government's purchase of the islands earlier this month a unilateral action that grossly violates china's sovereignty. he said japan's action constitutes a grave challenge to the post-world war ii international order and to the u.n. charter. japan's deputy ambassador to the u.n. exercised his right of reply to refute china's claim. >> from 1885, surveys of the senkaku islands have been thoroughly conducted by japan. through these surveys it was confirmed that the senkaku islands had not been only uninhabited but had shown no trace of having been under the control of china. >> china's ambassador then presented his own rebuttal. he accused japan of blatantly distorting history. a warning from a top japanese business leader. japan business federation chairman hiromasa yonekura says japan and china have got to settle their dispute promptly or else both economies will suffer.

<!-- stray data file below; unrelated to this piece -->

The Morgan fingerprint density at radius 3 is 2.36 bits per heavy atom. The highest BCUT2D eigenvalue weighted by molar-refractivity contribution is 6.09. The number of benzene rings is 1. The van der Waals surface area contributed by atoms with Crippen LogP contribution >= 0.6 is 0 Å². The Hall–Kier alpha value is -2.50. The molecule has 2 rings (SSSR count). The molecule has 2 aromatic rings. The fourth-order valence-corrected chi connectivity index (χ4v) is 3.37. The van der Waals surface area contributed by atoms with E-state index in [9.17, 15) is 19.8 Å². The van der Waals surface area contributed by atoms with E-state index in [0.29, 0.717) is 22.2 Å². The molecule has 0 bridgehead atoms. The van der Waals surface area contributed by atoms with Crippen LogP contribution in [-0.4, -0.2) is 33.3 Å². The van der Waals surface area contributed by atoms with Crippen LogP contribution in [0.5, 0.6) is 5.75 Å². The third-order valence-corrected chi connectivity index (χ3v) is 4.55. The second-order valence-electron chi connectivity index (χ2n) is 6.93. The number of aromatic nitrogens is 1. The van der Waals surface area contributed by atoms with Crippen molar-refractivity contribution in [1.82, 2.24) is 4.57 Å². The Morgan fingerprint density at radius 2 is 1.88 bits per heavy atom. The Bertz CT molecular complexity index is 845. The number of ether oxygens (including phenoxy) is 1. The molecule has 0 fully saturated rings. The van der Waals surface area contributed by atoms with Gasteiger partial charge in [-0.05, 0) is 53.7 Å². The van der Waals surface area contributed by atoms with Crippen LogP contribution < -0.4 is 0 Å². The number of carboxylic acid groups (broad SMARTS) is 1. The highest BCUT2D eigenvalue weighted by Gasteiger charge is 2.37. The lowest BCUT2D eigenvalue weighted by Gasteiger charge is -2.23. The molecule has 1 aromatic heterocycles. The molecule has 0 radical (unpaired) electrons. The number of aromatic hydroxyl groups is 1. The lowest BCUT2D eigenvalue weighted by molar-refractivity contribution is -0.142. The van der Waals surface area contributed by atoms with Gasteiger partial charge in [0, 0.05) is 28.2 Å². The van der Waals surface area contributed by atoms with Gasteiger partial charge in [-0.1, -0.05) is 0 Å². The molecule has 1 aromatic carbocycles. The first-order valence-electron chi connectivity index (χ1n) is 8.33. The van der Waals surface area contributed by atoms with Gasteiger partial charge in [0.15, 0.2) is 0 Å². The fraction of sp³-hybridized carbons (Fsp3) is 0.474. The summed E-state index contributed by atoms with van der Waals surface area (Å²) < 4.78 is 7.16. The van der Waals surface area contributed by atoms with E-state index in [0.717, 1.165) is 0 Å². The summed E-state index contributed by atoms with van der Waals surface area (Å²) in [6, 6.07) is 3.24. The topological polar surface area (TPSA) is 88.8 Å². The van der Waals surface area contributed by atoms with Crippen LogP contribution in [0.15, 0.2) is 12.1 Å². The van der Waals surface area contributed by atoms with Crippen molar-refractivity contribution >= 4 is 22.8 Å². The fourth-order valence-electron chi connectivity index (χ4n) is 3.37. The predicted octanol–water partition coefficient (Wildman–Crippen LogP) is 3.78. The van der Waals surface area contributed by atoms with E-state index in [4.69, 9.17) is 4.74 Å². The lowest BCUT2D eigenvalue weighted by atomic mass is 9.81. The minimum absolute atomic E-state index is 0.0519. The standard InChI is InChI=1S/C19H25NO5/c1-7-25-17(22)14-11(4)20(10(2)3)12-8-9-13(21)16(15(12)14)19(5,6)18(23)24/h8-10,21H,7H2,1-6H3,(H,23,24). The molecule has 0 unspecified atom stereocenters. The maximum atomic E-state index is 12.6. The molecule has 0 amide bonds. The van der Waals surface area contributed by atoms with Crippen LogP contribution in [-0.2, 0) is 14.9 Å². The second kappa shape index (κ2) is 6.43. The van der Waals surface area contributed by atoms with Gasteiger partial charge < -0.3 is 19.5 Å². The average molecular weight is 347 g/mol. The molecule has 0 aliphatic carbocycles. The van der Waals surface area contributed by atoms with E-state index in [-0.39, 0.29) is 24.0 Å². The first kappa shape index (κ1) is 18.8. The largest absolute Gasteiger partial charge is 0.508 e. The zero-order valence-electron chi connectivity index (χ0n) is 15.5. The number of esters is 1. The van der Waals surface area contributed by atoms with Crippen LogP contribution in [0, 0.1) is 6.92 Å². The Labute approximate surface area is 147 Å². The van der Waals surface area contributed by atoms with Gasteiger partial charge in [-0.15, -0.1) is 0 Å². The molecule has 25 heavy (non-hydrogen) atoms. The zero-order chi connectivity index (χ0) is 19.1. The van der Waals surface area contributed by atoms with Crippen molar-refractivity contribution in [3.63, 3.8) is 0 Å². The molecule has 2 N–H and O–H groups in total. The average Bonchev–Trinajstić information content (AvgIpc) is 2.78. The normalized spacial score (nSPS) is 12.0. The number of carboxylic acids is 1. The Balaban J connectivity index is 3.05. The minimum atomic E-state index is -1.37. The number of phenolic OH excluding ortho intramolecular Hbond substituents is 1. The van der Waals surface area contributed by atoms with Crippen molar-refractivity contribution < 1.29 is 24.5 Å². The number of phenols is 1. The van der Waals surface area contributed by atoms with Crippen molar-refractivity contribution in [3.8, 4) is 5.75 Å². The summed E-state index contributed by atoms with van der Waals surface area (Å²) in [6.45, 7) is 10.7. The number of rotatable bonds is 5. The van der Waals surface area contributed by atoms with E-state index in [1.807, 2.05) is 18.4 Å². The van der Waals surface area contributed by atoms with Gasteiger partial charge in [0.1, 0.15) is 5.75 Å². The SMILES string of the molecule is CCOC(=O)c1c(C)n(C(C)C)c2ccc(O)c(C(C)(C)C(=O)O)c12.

yonekura spoke to nhk in beijing. he referred to yoshihiko noda's statement that no territorial dispute exists over the senkaku islands. >> translator: the stance could be taken to mean that japan has no intention of settling the issue. the japanese government must adopt a more flexible attitude. >> you know, cure ra also said the longer the friction remains the less investment will flow from japan to china. he said continued tensions will only hurt economic ties. japanese and chinese were to have spent this week celebrating the anniversary of the establ h established diplomatic relations in 1972. but organizers in beijing canceled the main ceremony. nhk world's michitaka yamaka has